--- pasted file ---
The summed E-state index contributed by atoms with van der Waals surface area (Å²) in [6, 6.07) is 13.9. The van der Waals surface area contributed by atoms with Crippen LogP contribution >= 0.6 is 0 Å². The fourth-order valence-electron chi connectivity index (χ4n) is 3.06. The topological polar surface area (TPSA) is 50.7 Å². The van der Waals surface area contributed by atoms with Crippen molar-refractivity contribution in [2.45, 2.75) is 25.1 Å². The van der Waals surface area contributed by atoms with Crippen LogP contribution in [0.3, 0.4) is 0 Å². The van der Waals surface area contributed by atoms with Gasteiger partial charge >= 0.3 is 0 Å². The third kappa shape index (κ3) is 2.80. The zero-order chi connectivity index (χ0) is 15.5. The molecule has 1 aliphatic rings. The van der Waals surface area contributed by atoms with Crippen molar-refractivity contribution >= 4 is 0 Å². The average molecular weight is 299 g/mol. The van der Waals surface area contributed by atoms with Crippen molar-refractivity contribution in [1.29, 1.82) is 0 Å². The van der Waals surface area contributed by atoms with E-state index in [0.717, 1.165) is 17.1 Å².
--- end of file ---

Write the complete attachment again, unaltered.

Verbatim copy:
The summed E-state index contributed by atoms with van der Waals surface area (Å²) in [6, 6.07) is 13.9. The van der Waals surface area contributed by atoms with Crippen LogP contribution >= 0.6 is 0 Å². The fourth-order valence-electron chi connectivity index (χ4n) is 3.06. The topological polar surface area (TPSA) is 50.7 Å². The van der Waals surface area contributed by atoms with Crippen molar-refractivity contribution in [2.45, 2.75) is 25.1 Å². The van der Waals surface area contributed by atoms with Crippen LogP contribution in [0.3, 0.4) is 0 Å². The van der Waals surface area contributed by atoms with Gasteiger partial charge >= 0.3 is 0 Å². The third kappa shape index (κ3) is 2.80. The zero-order chi connectivity index (χ0) is 15.5. The molecule has 1 aliphatic rings. The van der Waals surface area contributed by atoms with Crippen molar-refractivity contribution >= 4 is 0 Å². The average molecular weight is 299 g/mol. The van der Waals surface area contributed by atoms with Crippen molar-refractivity contribution in [1.29, 1.82) is 0 Å². The van der Waals surface area contributed by atoms with E-state index in [0.717, 1.165) is 17.1 Å².